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hospitals; businesses; and the media; each share responsibility for finding workable solutions to problems that affect the safety and security of the community. All who share a concern for the welfare of the community should bear responsibility for protecting that welfare. Community partnership encourages the use of the 911 system only for true emergencies. Many calls to the police are not police related and could be more effectively handled by other agencies. As the number of nonemergency calls decrease, the benefits to the community increases as it will allow the police to spend more time in the community and will restore the safety of neighborhoods and businesses. In this police/community partnership, problem solving will become a cooperative effort. Determining the underlying causes of crime depends on an in-depth knowledge of the community. It requires the police to think more like a criminologist in terms of defining the root causes of the problem. Problem solving can involve eliminating the problem entirely or their underlying

conditions. A problem created by these conditions may generate one or more incidents. For example, an abandoned building can provide an atmosphere conductive to crime. It may generate burglaries or acts of vandalism. These incidents are symptoms of the problem. These incidents will continue as long as the problem that created them exists. Problem solving strategies are used by the community and the police to develop a method to respond to problems. The SARA model is a commonly used problem solving method. It involves a four-step process. The SARA model contains the elements of scanning, analysis, response and assessment. In scanning, the problem is identified. Analysis looks at alternatives to the problems. Response develops solutions to the problem, while assessment evaluates the results and adjusts the solutions as necessary. Because community policing represents a change in the way police do business, organizational transformation may be needed. This change may

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involve all aspects of the police organization. It looks across the whole organization to discover how it can improve the way it operates. . The entire police organization must be structured, managed, and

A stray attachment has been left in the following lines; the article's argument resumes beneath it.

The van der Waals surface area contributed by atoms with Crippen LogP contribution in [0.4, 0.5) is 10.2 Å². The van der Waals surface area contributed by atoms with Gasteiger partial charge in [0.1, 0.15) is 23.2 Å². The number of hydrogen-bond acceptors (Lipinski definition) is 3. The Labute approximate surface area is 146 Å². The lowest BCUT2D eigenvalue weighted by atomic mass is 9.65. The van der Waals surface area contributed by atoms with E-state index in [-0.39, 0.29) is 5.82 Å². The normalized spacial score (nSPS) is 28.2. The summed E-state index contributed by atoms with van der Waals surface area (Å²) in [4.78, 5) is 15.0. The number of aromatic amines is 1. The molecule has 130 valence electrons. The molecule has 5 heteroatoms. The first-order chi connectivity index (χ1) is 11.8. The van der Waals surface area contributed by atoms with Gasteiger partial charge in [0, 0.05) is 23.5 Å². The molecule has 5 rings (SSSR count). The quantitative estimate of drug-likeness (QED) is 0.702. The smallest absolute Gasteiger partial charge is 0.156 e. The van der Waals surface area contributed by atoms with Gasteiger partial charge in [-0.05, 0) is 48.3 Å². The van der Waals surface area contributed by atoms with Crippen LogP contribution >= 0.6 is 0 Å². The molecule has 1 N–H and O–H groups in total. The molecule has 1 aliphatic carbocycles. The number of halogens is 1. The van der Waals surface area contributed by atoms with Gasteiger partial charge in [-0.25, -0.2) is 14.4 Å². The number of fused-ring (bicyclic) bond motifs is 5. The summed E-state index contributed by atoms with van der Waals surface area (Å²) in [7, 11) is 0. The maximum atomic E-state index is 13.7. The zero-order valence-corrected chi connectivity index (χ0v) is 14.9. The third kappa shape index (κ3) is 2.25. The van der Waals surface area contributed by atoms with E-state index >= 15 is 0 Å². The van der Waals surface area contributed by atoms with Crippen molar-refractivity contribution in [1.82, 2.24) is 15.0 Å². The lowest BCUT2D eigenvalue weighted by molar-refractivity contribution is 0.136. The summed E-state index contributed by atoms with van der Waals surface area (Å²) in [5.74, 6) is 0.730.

operated in a manner that supports the efforts of the police and that encourages a cooperative approach to problem solving. Greater decision making is given to those officers closest to the situation. It is with this expectation that this change will improve the overall performance of the department. Strategic planning modifies the organizational structure to better meet goals. The mission and value statement of the organization should be an example for which officers follow. Also, the policies and procedures of the organization need to reflect the interest of the community that they serve. In conclusion, it is necessary to have each key component in order for community policing to be successful. Based on Sir Robert Peel’s ninth principle as it applies to community policing, “the test of police efficiency is the absence of crime and disorder, not the visible evidence of police action in dealing with it.” Community policing bears a promise for a better future as the community and the police work toward preventing crime and disorder.

Work Cited Page

1. “Community Policing”. Colonie.org. Colonie Police Department. http://www.colonie.org/police/commpolice.html 2. “Community Policing Defined”. Cops.usdoj.gov. Office of Community Oriented Policing Services. E030917193. http://www.cops.usdoj.gov/files/RIC/Publications/e030917193-CPDefined.txt 3. Fleissner, Dan and Fred Heinzelmann. “Crime Prevention Through

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Environmental Design and Community Policing”. National Institute of Justice. August 1996. http://www.ncjrs.gov/pdffiles/crimepre.pdf 4. Sparrow, Malcolm K. “Information Systems and the Development of Policing”. National Institute of Justice. Volume 16. March 1993. http://www.ncjrs.gov/pdffiles1/nij/139306.pdf 5. Zarka, Heather. “Community Oriented Policing Vs. Problem Oriented Policing”. Associated Content. 6 June 2007. http://www.associatedcontent.com/article/267335/community_ori ented_policing_vs_problem.html?Cat=17